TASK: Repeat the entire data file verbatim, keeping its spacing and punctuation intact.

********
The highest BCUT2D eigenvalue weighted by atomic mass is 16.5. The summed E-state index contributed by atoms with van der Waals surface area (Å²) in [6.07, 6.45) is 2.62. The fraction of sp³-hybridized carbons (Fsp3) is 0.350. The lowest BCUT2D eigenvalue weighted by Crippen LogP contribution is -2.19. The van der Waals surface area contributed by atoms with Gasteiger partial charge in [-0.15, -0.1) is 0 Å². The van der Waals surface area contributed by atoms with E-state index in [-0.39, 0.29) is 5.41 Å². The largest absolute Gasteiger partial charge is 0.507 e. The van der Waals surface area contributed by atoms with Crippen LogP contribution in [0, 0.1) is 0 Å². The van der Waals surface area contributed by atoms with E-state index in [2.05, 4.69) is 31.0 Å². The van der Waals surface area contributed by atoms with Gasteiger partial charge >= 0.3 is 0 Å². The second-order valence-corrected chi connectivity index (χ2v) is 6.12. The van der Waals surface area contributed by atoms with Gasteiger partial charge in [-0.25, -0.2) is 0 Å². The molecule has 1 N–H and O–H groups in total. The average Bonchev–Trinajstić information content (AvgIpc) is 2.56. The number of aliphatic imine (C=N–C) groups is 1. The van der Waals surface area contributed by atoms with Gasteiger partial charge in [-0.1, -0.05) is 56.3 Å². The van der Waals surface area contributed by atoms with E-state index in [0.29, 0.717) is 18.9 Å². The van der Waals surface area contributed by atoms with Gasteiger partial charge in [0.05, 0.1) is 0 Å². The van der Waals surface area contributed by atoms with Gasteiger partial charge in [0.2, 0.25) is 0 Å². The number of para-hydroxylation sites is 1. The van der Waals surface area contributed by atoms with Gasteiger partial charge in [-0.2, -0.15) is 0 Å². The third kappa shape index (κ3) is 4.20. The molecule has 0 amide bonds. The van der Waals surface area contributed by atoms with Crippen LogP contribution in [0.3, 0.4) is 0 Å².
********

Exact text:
The highest BCUT2D eigenvalue weighted by atomic mass is 16.5. The summed E-state index contributed by atoms with van der Waals surface area (Å²) in [6.07, 6.45) is 2.62. The fraction of sp³-hybridized carbons (Fsp3) is 0.350. The lowest BCUT2D eigenvalue weighted by Crippen LogP contribution is -2.19. The van der Waals surface area contributed by atoms with Gasteiger partial charge in [-0.15, -0.1) is 0 Å². The van der Waals surface area contributed by atoms with E-state index in [-0.39, 0.29) is 5.41 Å². The largest absolute Gasteiger partial charge is 0.507 e. The van der Waals surface area contributed by atoms with Crippen LogP contribution in [0, 0.1) is 0 Å². The van der Waals surface area contributed by atoms with E-state index in [2.05, 4.69) is 31.0 Å². The van der Waals surface area contributed by atoms with Gasteiger partial charge >= 0.3 is 0 Å². The second-order valence-corrected chi connectivity index (χ2v) is 6.12. The van der Waals surface area contributed by atoms with Gasteiger partial charge in [-0.25, -0.2) is 0 Å². The molecule has 1 N–H and O–H groups in total. The average Bonchev–Trinajstić information content (AvgIpc) is 2.56. The number of aliphatic imine (C=N–C) groups is 1. The van der Waals surface area contributed by atoms with Gasteiger partial charge in [-0.1, -0.05) is 56.3 Å². The van der Waals surface area contributed by atoms with E-state index in [0.29, 0.717) is 18.9 Å². The van der Waals surface area contributed by atoms with Gasteiger partial charge in [0.05, 0.1) is 0 Å². The van der Waals surface area contributed by atoms with Gasteiger partial charge in [0.2, 0.25) is 0 Å². The number of para-hydroxylation sites is 1. The van der Waals surface area contributed by atoms with Gasteiger partial charge in [-0.2, -0.15) is 0 Å². The third kappa shape index (κ3) is 4.20. The molecule has 0 amide bonds. The van der Waals surface area contributed by atoms with Crippen LogP contribution in [0.3, 0.4) is 0 Å².